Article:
This article originally appeared on November 26, 2014 in The Alamedan. Michele Ellson, editor.
Jamie Banes uses largely found materials to fabricate mixed-media structures he describes as “reminiscent of childhood forts or treehouse experiments in miniature,” but which more readily suggest tenements. Silvie Lukacova works in oil and acrylic, inspired by photos she takes while walking her dog, abstracting a pleasing shape she discovers in a stone or cracked sidewalk.
The two have occupied studio space at Autobody Fine Art for the past two years, and when a break in the gallery’s exhibition schedule permitted, they self-curated a two-person show. “Of Walls and Floors” opened September 12 for a brief, two-week run which will conclude with a closing reception from 7 p.m. to 9 p.m. Saturday.
They spoke about their exhibit in a telephone interview.
What commonalities do you see in your work?
Jamie Banes: I see a relationship between our work both visually in terms of texture and palette, and also in terms of process. A responsiveness. Starting with an initial piece and letting the piece guide from there.
Silvie Lukacova: I think it was the abstraction of it. His work is less abstract. There is more resemblance to machinery or a skeleton of a building, a skyscraper, and the wires. I see those in an abstract way. That’s what I thought would really work with my paintings. The other thing is feedback that my new paintings reminded people of geography, of topography, of looking at land from a bird’s eye view. In a way, his work is not geographical, but it is about the land. Landscapes and cityscapes.
Although viewers may have their own take on your work, do you view your creations as playful or monstrous blights on the landscape?
Jamie Banes: The models themselves take on an anthropomorphication. There’s a persona. They kind of refer to individual personalities. Maybe that’s even part of my personality. They talk then about a relationship to larger society in dealing with these ominous things that are coming about: Overpopulation, construction booms and busts in developing countries, war and buildings being destroyed, squatters moving in to buildings and preventing their completion, stalling the process.
You’ve described your work as “quirky architectural assemblages.” Do you have an architecture background?
Jamie Banes: I studied architecture for a little while. For five years I worked in architectural workshops at the Academy of Art University. I helped build the workshop space. I was around a lot of students and seeing their models.
This work is quite different from what I saw in my first studio visit (June 2013). Is this a new direction?
Jamie Banes: Working in the smaller scale is a new thing for me. When I was in school I did bigger kinetic pieces. Moving to this space both forced and allowed me to work differently. Working smaller and scaling things down.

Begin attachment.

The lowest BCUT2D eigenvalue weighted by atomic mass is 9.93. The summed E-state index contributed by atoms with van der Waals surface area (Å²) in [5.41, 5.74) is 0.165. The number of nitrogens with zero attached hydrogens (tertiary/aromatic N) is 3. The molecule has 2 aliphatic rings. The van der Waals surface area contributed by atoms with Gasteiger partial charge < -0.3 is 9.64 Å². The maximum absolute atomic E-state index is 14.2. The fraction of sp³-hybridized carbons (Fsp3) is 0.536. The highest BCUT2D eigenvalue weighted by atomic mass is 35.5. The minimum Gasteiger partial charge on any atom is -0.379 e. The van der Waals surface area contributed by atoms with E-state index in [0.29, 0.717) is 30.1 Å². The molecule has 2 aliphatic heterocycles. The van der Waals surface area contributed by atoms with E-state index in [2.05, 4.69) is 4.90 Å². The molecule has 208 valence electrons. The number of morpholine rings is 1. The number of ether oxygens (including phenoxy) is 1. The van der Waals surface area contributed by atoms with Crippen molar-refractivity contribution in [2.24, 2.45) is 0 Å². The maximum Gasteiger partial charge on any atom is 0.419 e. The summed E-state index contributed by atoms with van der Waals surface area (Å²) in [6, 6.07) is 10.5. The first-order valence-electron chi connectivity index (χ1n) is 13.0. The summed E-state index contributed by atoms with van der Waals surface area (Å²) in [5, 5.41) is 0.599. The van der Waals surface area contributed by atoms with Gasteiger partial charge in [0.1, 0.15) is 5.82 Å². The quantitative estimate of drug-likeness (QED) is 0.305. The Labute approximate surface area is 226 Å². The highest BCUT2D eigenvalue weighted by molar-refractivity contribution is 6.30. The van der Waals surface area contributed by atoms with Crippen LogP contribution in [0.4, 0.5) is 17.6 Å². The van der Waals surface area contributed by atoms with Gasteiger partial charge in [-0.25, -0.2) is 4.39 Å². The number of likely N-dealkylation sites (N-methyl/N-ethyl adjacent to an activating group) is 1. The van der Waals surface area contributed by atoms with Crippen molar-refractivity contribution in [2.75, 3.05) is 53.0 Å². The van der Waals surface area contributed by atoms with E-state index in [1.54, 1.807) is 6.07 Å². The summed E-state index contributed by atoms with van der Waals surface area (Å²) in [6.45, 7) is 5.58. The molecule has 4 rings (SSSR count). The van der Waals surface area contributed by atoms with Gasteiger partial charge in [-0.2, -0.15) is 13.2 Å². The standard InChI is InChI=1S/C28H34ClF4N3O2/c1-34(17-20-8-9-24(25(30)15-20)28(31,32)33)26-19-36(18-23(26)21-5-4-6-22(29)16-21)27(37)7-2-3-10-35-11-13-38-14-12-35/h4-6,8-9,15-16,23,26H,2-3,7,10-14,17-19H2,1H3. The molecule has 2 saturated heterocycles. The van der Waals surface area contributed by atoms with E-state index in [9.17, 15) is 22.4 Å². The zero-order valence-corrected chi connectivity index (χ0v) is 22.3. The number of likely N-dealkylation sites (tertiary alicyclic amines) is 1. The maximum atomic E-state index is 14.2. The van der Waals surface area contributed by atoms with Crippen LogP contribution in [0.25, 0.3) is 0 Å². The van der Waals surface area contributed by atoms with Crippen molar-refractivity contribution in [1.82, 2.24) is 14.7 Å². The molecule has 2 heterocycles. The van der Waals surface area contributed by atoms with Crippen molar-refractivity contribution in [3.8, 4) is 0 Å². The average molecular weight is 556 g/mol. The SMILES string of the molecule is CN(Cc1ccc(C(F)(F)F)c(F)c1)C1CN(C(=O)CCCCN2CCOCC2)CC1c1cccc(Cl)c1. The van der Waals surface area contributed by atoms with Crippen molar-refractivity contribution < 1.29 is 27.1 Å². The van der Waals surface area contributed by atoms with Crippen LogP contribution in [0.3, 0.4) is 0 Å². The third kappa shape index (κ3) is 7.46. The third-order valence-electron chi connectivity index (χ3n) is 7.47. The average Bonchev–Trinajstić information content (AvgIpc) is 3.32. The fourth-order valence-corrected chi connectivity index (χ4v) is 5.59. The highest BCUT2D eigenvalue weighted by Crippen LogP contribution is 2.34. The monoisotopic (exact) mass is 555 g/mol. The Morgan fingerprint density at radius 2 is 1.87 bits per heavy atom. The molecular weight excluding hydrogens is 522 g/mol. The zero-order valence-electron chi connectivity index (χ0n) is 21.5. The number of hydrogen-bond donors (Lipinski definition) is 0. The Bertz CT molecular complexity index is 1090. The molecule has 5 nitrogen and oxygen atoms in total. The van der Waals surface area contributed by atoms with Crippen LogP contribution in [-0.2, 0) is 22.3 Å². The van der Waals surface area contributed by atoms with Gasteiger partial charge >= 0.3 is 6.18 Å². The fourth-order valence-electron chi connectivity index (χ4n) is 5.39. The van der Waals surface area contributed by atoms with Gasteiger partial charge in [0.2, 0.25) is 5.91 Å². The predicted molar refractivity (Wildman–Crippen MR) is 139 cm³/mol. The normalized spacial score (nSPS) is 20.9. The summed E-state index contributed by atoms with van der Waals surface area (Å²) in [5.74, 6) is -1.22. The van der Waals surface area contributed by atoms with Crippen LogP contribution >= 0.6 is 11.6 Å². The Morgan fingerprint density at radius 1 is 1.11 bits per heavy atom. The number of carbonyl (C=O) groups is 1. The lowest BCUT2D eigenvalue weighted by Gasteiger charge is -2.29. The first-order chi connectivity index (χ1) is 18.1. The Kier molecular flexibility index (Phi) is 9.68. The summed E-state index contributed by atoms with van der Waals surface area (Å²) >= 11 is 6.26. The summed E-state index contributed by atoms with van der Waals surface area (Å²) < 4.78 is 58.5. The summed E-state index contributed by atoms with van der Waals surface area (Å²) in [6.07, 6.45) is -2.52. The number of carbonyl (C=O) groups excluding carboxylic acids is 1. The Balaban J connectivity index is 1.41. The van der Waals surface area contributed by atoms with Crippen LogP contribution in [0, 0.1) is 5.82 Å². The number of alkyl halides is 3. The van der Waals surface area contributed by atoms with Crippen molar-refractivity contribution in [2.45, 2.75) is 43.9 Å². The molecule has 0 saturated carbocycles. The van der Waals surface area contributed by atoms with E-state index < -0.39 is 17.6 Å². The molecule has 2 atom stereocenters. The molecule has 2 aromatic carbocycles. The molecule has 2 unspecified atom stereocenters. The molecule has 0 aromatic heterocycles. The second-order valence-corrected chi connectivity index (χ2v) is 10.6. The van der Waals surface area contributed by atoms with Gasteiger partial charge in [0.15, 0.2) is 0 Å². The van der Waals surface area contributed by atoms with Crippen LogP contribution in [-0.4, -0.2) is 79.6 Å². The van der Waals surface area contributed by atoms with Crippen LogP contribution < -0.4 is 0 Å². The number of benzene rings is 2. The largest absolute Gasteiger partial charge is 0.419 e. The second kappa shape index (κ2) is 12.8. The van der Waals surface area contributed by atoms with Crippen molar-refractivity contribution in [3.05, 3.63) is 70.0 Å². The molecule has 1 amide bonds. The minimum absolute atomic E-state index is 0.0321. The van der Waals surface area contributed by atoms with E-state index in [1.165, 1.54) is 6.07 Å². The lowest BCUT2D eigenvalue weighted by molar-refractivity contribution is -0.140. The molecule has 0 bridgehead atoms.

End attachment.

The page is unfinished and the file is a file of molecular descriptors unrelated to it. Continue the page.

Your work is much more abstract than even a year or two ago. How did this come about?
Silvie Lukacova: It basically comes from the guidance of Jacquie (Cooper) and feedback from Dixon (Schneider). I was trying to do something without knowing what I’m doing. We have an ongoing workshop here and I started to come to those workshops every Wednesday and Sunday. Once I started attending, their feedback helped me to break through the geometric shapes. I was always connecting things, making straight lines, and trying to connect the dots. I discovered that it’s much more satisfying and challenging if you do a free form line than an exact geometric shape, which is predictable. The unpredictability of the line is what attracted me.
Silvie cited your wires and threads as a common visual element with her lines. What place do these threads — which are ephemeral — have in a sturdy structure?
Jamie Banes: Using the threads, I’ve started thinking of these pieces as making drawings. The threads versus the more rigid structure, dealing with different design elements. A lot of these pieces are about decay. There’s a fragility in all that to me. These big sturdy elements versus the fragile, worn, and falling apart. Subtle movement versus those things that are really attached. It’s an interesting juxtaposition. Now the work is getting more narrative. It is more playfully looking at these more ominous things down the road, with more levels and more information.
You wrote in your statement that your work is “a way of making sense of events and relations in real life, as well as a contemplation on the human condition.” Can you verbalize the way your work explores the human condition?
Silvie Lukacova: If I look back at the story from where I’m coming and where I am now, I see connections of certain events that happened in my life, and I see the reason for those connections. So when I walk and see the lines in nature, or the stones, or the plants, or the tree, in a way they remind me of certain people and certain events. Why people behave a certain way. Nature mirrors that. I see the connection and I apply them. I want to say with those lines in an abstract way what I see, without putting them into words.
Autobody Fine Art is located at 1517 Park Street. They are open from noon to 6 p.m. Friday through Sunday, and by appointment. http://www.autobodygalleryandstudios.com. 865-2608.